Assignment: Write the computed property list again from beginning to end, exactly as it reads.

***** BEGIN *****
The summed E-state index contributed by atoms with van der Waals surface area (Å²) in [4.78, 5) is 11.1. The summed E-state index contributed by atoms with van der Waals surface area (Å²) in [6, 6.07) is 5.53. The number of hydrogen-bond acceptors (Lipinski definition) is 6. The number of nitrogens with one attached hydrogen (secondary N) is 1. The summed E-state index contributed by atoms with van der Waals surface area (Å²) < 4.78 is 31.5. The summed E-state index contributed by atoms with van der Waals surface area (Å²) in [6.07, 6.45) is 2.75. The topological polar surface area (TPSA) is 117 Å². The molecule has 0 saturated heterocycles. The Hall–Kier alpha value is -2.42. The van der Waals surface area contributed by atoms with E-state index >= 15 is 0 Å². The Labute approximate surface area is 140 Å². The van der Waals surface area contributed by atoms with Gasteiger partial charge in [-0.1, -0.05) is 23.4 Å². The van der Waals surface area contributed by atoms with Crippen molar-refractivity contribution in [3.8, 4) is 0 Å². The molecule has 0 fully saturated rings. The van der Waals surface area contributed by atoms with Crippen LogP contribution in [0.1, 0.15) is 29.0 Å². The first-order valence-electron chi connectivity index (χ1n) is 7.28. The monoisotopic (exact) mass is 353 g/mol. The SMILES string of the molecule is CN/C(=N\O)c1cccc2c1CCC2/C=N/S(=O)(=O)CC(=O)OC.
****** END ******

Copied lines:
The summed E-state index contributed by atoms with van der Waals surface area (Å²) in [4.78, 5) is 11.1. The summed E-state index contributed by atoms with van der Waals surface area (Å²) in [6, 6.07) is 5.53. The number of hydrogen-bond acceptors (Lipinski definition) is 6. The number of nitrogens with one attached hydrogen (secondary N) is 1. The summed E-state index contributed by atoms with van der Waals surface area (Å²) < 4.78 is 31.5. The summed E-state index contributed by atoms with van der Waals surface area (Å²) in [6.07, 6.45) is 2.75. The topological polar surface area (TPSA) is 117 Å². The molecule has 0 saturated heterocycles. The Hall–Kier alpha value is -2.42. The van der Waals surface area contributed by atoms with E-state index >= 15 is 0 Å². The Labute approximate surface area is 140 Å². The van der Waals surface area contributed by atoms with Gasteiger partial charge in [-0.1, -0.05) is 23.4 Å². The van der Waals surface area contributed by atoms with Crippen molar-refractivity contribution in [3.8, 4) is 0 Å². The molecule has 0 fully saturated rings. The van der Waals surface area contributed by atoms with Crippen LogP contribution in [0.1, 0.15) is 29.0 Å². The first-order valence-electron chi connectivity index (χ1n) is 7.28. The monoisotopic (exact) mass is 353 g/mol. The SMILES string of the molecule is CN/C(=N\O)c1cccc2c1CCC2/C=N/S(=O)(=O)CC(=O)OC.